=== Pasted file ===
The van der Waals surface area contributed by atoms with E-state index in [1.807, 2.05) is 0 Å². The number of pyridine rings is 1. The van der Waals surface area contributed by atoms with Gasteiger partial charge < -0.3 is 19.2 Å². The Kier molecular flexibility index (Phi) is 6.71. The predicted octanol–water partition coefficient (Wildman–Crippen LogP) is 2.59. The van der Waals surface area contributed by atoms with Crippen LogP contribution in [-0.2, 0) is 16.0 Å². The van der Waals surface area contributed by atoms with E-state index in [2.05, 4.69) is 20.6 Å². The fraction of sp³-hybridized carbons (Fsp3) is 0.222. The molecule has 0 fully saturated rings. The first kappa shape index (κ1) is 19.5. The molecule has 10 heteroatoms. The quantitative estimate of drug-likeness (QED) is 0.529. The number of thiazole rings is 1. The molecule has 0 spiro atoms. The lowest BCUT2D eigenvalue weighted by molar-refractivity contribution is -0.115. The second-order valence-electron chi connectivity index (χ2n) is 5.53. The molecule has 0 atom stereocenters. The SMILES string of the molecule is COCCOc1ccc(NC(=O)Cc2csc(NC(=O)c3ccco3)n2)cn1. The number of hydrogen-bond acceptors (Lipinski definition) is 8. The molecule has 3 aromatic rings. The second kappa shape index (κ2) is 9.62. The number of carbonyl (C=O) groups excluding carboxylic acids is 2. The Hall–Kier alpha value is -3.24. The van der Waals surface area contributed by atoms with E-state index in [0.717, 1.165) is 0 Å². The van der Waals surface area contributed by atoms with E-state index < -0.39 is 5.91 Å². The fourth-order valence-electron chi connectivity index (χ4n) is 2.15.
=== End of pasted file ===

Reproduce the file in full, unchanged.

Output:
The van der Waals surface area contributed by atoms with E-state index in [1.807, 2.05) is 0 Å². The number of pyridine rings is 1. The van der Waals surface area contributed by atoms with Gasteiger partial charge < -0.3 is 19.2 Å². The Kier molecular flexibility index (Phi) is 6.71. The predicted octanol–water partition coefficient (Wildman–Crippen LogP) is 2.59. The van der Waals surface area contributed by atoms with Crippen LogP contribution in [-0.2, 0) is 16.0 Å². The van der Waals surface area contributed by atoms with E-state index in [2.05, 4.69) is 20.6 Å². The fraction of sp³-hybridized carbons (Fsp3) is 0.222. The molecule has 0 fully saturated rings. The first kappa shape index (κ1) is 19.5. The molecule has 10 heteroatoms. The quantitative estimate of drug-likeness (QED) is 0.529. The number of thiazole rings is 1. The molecule has 0 spiro atoms. The lowest BCUT2D eigenvalue weighted by molar-refractivity contribution is -0.115. The second-order valence-electron chi connectivity index (χ2n) is 5.53. The molecule has 0 atom stereocenters. The SMILES string of the molecule is COCCOc1ccc(NC(=O)Cc2csc(NC(=O)c3ccco3)n2)cn1. The number of hydrogen-bond acceptors (Lipinski definition) is 8. The molecule has 3 aromatic rings. The second kappa shape index (κ2) is 9.62. The number of carbonyl (C=O) groups excluding carboxylic acids is 2. The Hall–Kier alpha value is -3.24. The van der Waals surface area contributed by atoms with E-state index in [0.717, 1.165) is 0 Å². The van der Waals surface area contributed by atoms with E-state index < -0.39 is 5.91 Å². The fourth-order valence-electron chi connectivity index (χ4n) is 2.15.